Opinion

Demonetisation is worth all the trouble

Ramakrishnan TS | Updated on January 15, 2018 Published on November 16, 2016

Standing to gain Beyond the short-term woes   -  V Sudershan

The view that many people have suffered for the misdeeds of a few is misplaced. Black money actually exists everywhere

It is true that the demonetisation of ₹500 and ₹1,000 created hardship for people across the country for a variety of reasons. However, by citing these hardships, an attempt has been made in various quarters to project this move as anti-people. There are at least four broad arguments made in this regard, which can be disputed.

Banking as a habit

The first point made by those who cite the hardship argument to discredit the demonetisation exercise altogether is that most of our population does not have bank accounts or ATM cards.

However, for exchanging old notes for new currencies for immediate use, a bank account is not required. An amount of ₹4,000 can be withdrawn by any individual even without a bank account, by exchanging the sum for old currency. If there are three adults in a family, they can together withdraw up to ₹12,000 without a bank account.

However, to convert additional invalid notes, one needs to have a bank account to deposit the old currency and then withdraw as stipulated by the government.

Under the Jan Dhan Yojana introduced in 2014, 25.45 crore accounts have been opened with bank deposits of ₹45302 crore between 2014 and 2016, averaging about ₹1780 in each account. It is true that about 30 per cent of the accounts have zero balance.

That does not mean people cannot operate the account. To avoid accounts moving towards inactive mode, bank employees themselves had put ₹1/- in most such inactive accounts.

All the Jan Dhan Yojaan account holders were given RuPay debit card to withdraw money from ATMs and to pay through debit cards in stores which accept debit cards for payment in India at a minimal processing fee compared to regular debit cards. India has about 66.1 crore debit cards out of which 25.45 crore cards are RuPay cards.

The distribution of debit cards is not lopsided towards upper, middle and lower middle class, thanks to Jan Dhan Yojana.

The actual usage of Jan Dhan Yojana accounts and RuPay debit cards would have never been as much as regular debit cards. Once the government provides the infrastructure, it becomes the responsibility of the people to adopt the new facility and use it effectively. The demonetisation move would force people to consider using their Jan Dhan Yojana accounts and RuPay debit cards more actively.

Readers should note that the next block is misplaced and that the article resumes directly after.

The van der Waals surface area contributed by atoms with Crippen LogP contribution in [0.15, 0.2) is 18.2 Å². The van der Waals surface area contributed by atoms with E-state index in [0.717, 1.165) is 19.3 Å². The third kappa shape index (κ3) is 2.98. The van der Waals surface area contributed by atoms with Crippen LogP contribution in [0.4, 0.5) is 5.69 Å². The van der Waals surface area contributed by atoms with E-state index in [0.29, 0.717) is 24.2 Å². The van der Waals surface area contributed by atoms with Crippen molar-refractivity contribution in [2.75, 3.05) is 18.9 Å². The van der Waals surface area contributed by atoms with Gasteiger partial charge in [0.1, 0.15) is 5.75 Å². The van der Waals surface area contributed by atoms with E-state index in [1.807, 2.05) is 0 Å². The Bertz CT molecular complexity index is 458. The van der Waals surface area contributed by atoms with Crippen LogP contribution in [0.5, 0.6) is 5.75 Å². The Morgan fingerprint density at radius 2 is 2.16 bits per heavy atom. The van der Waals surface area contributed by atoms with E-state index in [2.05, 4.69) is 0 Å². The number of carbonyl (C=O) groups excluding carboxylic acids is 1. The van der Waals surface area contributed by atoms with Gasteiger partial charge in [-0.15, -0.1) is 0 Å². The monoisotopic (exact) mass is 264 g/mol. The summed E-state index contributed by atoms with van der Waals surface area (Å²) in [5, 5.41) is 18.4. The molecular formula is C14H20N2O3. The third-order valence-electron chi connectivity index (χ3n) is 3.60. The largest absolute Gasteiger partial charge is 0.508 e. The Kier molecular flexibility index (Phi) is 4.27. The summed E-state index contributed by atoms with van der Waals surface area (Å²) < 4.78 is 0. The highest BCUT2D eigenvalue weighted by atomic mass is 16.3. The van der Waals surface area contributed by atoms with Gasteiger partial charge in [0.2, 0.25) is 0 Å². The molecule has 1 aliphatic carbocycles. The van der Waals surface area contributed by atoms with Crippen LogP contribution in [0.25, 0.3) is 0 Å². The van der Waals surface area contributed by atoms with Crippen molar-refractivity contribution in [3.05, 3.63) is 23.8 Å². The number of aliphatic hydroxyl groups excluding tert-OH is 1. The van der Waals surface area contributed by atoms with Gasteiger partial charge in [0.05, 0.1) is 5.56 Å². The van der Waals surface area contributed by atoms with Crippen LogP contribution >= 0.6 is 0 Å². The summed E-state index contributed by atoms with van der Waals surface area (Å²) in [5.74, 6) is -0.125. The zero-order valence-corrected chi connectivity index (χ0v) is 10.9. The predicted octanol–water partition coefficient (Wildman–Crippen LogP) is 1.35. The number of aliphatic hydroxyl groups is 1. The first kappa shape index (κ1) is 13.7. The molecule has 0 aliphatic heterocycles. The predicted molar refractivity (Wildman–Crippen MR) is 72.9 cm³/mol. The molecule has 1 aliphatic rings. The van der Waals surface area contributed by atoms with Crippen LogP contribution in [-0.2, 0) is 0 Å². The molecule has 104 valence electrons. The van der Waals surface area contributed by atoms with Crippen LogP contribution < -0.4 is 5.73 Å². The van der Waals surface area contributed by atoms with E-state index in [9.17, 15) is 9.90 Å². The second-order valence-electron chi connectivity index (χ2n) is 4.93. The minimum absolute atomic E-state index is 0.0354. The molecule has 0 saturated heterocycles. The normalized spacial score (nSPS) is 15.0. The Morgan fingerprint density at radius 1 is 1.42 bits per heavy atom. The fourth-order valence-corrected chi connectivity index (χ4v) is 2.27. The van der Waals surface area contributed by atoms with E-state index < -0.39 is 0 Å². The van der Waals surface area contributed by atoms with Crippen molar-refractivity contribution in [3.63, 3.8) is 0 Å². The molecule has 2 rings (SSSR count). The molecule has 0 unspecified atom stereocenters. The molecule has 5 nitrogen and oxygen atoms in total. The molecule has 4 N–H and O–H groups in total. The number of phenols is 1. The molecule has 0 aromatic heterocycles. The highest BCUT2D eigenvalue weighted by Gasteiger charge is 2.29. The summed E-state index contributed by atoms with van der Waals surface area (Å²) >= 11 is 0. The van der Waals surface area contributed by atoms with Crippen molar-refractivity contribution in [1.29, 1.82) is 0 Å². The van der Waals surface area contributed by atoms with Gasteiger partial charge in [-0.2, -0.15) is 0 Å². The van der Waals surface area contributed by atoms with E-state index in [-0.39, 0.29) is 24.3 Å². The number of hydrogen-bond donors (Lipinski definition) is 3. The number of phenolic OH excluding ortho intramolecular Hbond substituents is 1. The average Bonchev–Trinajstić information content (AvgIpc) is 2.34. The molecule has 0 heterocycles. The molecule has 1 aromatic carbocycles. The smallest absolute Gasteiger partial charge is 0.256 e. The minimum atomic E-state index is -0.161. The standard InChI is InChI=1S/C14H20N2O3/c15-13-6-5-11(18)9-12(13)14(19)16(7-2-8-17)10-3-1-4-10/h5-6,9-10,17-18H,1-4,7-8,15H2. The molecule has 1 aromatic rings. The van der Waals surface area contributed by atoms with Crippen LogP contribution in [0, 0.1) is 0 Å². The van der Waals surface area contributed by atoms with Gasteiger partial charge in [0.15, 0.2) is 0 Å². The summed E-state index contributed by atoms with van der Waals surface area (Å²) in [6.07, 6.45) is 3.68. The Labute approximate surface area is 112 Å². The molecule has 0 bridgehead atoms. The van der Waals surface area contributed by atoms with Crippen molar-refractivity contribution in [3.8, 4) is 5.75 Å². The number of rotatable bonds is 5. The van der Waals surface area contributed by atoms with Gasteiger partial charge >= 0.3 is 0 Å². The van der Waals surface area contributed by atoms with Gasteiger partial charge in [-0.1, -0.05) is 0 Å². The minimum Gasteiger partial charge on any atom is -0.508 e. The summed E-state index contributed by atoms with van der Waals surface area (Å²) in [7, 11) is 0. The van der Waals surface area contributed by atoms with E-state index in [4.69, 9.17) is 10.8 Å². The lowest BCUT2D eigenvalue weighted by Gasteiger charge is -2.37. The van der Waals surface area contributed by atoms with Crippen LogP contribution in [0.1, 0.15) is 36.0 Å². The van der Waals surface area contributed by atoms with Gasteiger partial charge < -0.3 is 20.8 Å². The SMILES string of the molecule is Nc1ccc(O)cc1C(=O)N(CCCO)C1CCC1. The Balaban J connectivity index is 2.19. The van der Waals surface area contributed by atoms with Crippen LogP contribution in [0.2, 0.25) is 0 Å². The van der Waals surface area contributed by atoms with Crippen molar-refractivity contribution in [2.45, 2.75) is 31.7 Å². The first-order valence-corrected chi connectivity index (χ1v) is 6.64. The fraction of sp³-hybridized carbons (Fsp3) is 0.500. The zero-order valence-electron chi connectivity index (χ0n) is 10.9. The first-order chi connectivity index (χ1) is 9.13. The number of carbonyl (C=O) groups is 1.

Rampant tax evasion

The second point cited by the hardship camp is people being stranded without cash for a day or two. Since a large part of the day-to-day business is often conducted in cash across crores of mom-and-pop stores and trading shops, activity here came to a standstill.

But given the element of surprise so necessary for demonetisation, this sort of hardship for a week or fortnight could not have been completely avoided.

The third point being raised is whether it is a sin to earn and spend in cash rather than go for cashless transactions. Certainly not.As long as people pay tax on their income, there is no need to panic. Invariably, transactions are made in cash to avoid the the radar of tax department.

In 1960s and 1970s, the income tax rate for the higher slab was as high as 95 per cent and thereafter reduced to 30 per cent in 1997. After 1997, there cannot be any justification for hiding income and evading tax.

The fourth objection is subjecting the entire population to this dose of heavy ‘chemotherapy’. Believing that only few rich people hoard all the black money is easy for the others to claim that they are holier than thou. Not just the rich, but also the upper middle class and even middle class evade tax wherever there is scope to do so.

The news reports clearly suggest that the black money is not confined to either few tens or even few thousands of people. To take a few examples 2,000 1AC rail tickets are sold every day, but after demonetisation, the ticket sales increased to 27,000, many of them paid for by invalid currency notes.

It is well known that those who travel by 1AC are elite and book their tickets online. Why this sudden surge for booking tickets in cash? There are many instances of people who sold their property in the last six months and got portion of the price in cash, and are now at a loss over how to handle the sudden demonetisation.

All these clearly indicates that the cancerous cells are not just confined to one organ or small part of the body.

Another criticism is that the common man waiting in queue to convert his hard earned money even as those who have unaccounted money don’t turn up. People who have unaccounted money are devastated now and working overtime to convert their unaccounted money, which includes some staunch supporters of Prime Minister Narendra Modi.

The sudden unpopularity of Narendra Modi on Twitter immediately after he announced the demonetisation plan is testimony to this.

The message of the Prime Minister to the people of India is clear: When you expect an honest government with no corruption and malpractices, you also have to be honest. Honesty is not a one way road.

The writer teaches at TAPMI Manipal. The views are personal

Published on November 16, 2016
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